To fix the climate, these 10 investors are betting the house on the ocean

Climate change is a problem important and pressing enough that investors have begun to grasp the opportunities that arise when trying to solve it. Now, they’ve started to cast their nets wider for other, adjacent opportunities.

Tech that serves to conserve the oceans while using it to replace older, more harmful means of generating energy and food seems to be one such opportunity. In fact, when we asked 10 investors in the sector to share their thoughts on the space, we quickly learned that ocean conservation tech startups are seeing more and more interest from generalist investors now that climate change is hot and people are seeking more ways to mitigate its effects.

“Climate change used to be more focused on terrestrial operations. It is now ‘warming’ up to ocean conservation,” Daniela Fernandez, managing partner of Seabird Ventures, told TechCrunch.

The world’s oceans and its climate have always been tightly coupled. Winds generate ocean currents, which in turn influence weather patterns both over the open water and deep into the continents.

“Our planet is 70% ocean, so the urgency of facing and solving climate change can only be properly addressed if we include the ocean in the equation,” said Rita Sousa, partner at Faber Ventures.

The open ocean also contains tremendous amounts of energy. Previously, accessing it meant drilling into the ocean floor to tap hard-to-reach deposits of oil and gas. But today, it increasingly means tapping the enormous energy represented by the ocean’s winds and waves. Just offshore wind alone has the potential to meet global electricity demand by 2040, according to the IEA, which is well in excess of all offshore oil and gas production today.

Stephan Feilhauer, managing director of clean energy at S2G Ventures stressed the viability of technologies like offshore wind as commercial alternatives to fossil fuels: “Offshore wind has established supply chains across the globe. It is possible today to manufacture, install and operate gigawatts of offshore wind energy using technology and equipment that is well-established and has years of operational data to help us understand its performance. Offshore wind is the only ocean-based renewable technology that meets these criteria today.”

The oceans are constantly exchanging gases with the atmosphere, too, most importantly withdrawing and storing about 30% of all carbon dioxide pollution. The ocean’s capacity as a carbon sink has created problems for myriad marine life, which have depended on historically stable acidity levels that are now creeping higher. However, this very capacity also creates opportunities to put key nutrient cycles to work and capture humanity’s excess emissions.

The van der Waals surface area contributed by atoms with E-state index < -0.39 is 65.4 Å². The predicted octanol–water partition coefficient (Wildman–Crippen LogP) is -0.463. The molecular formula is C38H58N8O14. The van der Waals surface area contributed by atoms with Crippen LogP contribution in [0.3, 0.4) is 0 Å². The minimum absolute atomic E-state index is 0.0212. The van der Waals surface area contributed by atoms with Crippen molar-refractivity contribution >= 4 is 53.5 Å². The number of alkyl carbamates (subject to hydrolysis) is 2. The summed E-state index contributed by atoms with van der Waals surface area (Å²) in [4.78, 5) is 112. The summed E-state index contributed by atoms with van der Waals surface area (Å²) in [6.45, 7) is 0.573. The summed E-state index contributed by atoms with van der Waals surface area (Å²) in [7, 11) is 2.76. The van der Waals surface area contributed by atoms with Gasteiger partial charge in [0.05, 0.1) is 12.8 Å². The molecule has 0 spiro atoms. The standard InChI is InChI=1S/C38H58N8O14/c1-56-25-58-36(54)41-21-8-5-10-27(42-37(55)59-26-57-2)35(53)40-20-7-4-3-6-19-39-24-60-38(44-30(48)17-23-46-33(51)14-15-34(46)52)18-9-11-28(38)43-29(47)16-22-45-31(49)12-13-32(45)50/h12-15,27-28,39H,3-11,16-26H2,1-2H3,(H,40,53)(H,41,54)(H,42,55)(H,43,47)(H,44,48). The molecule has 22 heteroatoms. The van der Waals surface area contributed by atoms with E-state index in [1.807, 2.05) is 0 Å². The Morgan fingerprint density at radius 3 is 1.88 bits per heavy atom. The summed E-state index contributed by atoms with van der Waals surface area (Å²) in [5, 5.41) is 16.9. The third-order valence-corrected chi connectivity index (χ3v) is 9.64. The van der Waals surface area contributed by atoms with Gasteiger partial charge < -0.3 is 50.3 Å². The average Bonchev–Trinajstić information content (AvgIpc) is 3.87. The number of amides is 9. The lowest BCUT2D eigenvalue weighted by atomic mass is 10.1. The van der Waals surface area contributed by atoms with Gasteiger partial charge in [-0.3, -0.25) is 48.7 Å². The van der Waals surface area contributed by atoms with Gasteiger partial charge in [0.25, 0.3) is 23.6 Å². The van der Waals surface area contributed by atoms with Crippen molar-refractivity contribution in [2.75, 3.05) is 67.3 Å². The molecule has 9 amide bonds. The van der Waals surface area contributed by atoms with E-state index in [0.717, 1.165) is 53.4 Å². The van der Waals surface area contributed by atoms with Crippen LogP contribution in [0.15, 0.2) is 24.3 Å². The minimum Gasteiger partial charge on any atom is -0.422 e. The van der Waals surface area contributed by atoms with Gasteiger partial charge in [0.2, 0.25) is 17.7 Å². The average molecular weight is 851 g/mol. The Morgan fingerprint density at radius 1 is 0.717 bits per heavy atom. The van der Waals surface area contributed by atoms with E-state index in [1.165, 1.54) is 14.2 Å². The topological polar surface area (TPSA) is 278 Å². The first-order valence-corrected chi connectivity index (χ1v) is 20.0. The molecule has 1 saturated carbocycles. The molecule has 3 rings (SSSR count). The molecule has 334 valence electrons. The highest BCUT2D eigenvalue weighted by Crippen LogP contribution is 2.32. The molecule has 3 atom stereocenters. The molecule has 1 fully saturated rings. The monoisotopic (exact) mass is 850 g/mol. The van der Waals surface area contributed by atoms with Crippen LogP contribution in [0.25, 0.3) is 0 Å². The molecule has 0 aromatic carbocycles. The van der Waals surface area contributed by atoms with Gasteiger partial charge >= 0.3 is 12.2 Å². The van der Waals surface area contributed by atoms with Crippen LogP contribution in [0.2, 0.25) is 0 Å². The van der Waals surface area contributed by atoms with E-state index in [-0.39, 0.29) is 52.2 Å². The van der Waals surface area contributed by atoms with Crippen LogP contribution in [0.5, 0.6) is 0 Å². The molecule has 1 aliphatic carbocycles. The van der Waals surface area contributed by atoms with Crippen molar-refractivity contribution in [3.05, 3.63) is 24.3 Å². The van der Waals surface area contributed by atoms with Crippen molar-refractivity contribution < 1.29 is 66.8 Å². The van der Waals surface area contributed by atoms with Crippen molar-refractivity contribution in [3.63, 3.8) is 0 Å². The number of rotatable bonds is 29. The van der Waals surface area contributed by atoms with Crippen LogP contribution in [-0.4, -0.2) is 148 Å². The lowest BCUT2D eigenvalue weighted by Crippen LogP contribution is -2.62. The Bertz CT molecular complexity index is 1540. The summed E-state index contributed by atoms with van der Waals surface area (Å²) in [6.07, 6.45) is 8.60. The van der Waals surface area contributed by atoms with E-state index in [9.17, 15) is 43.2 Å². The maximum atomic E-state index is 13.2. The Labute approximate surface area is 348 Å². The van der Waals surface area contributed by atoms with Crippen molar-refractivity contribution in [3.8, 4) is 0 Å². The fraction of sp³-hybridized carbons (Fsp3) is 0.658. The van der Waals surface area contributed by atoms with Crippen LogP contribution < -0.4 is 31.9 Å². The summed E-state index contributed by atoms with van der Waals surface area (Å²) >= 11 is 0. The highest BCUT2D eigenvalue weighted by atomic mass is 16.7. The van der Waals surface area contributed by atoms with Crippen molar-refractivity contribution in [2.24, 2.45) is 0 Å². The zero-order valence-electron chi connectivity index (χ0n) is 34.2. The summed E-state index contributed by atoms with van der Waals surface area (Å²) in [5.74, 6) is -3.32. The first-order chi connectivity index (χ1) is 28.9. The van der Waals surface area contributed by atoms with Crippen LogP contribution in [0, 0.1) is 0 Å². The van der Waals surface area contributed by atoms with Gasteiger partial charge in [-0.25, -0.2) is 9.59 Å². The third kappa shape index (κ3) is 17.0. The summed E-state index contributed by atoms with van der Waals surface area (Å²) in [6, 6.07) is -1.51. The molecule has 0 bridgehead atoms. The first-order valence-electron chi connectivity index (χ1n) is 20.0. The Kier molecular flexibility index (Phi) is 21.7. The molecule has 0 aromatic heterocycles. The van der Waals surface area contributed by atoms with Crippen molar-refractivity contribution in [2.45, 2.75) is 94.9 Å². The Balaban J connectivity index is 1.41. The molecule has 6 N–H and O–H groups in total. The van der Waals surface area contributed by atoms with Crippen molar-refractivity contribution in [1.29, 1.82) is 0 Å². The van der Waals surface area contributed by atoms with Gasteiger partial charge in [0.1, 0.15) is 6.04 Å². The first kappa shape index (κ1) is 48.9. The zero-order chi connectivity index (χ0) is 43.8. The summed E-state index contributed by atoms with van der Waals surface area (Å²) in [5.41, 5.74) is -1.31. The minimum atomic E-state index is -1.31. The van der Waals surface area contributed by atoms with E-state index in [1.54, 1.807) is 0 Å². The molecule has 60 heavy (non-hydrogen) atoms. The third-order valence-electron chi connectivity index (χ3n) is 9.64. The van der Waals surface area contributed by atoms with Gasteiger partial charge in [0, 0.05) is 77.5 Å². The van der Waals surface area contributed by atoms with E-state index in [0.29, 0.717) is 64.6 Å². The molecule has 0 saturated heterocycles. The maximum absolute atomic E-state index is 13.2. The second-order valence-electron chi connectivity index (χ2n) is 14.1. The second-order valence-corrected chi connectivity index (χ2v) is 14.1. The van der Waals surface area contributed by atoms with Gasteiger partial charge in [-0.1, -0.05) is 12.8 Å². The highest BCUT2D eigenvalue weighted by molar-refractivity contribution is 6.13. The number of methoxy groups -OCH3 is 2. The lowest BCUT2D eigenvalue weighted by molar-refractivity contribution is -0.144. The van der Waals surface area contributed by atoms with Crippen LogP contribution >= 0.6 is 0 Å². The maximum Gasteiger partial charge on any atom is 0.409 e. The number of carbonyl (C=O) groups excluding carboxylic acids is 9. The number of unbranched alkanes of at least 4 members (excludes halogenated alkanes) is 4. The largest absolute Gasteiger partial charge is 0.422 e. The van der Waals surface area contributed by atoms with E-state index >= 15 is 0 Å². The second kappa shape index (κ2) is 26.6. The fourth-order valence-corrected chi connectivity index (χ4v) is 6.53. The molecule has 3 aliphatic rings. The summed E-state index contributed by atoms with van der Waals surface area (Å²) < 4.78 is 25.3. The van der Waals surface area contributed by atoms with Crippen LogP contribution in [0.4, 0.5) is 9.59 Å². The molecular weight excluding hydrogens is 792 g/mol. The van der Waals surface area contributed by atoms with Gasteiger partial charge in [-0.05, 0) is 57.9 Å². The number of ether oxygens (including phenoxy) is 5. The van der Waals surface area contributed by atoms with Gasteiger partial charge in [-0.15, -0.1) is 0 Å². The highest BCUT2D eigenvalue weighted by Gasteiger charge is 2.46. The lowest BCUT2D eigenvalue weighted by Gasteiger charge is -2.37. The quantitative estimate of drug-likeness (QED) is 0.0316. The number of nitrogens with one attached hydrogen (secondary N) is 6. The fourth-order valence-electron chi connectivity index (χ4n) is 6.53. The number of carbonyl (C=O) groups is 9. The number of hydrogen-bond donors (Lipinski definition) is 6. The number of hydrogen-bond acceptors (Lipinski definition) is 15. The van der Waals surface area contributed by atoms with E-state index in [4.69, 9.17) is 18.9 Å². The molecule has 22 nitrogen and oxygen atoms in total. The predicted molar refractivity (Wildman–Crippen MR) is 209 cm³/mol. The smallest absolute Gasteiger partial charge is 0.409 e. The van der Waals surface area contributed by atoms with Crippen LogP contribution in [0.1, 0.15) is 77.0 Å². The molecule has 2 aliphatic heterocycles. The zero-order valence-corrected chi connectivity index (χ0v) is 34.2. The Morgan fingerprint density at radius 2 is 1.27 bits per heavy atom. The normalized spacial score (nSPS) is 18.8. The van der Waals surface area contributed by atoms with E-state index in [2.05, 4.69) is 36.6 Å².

“A healthy ocean will continue to provide crucial opportunities for carbon sequestration,” said Peter Bryant, program director (oceans) at Builders Initiative. “There are a number of opportunities for increasing the ocean’s ability to store carbon. We have biological approaches that include ecosystem restoration, seaweed cultivation and iron fertilization; chemical solutions where you use minerals to lock dissolved carbon dioxide into bicarbonates; and electromagnetic approaches that store carbon by running electric currents through seawater.”

Founders and investors have a growing appreciation for the ocean’s potential as a resource for renewable energy and its capacity to buffer and even solve some of the climate problem.  “We’re confident in the ocean’s resilience here. It’s simply one of the best resources we have in the fight against climate, and that means opportunity,” said Reece Pacheco, partner at Propeller. “We won’t achieve our climate goals without the ocean. Full stop.”

Christian Lim, managing director at SWEN Capital Partners, agreed: “It took too much time, but finally the ocean is being recognized as a critical piece of our fight against climate change.”

We spoke with:

Daniela V. Fernandez, founder and CEO, Sustainable Ocean Alliance (Seabird Ventures)

Climate change is the elephant in the room. Has the issue’s rising profile sucked the air out of the room or is it bringing attention to ocean conservation that otherwise wouldn’t be there? How have things changed in the past five years?

Climate change has been a topic for decades. It used to be a “nice to have” about a decade ago: “If you have the extra funds to perform climate risk assessment, then we will dedicate it to climate change.”

Now, it’s more of a “must have.” If we don’t address climate change, we’ll see more extreme weather events. Over the past five years, we’ve seen more focus on ocean conservation, but there is still a $149 billion annual ocean funding gap. Climate change used to be more focused on terrestrial operations. It is now “warming” up to ocean conservation.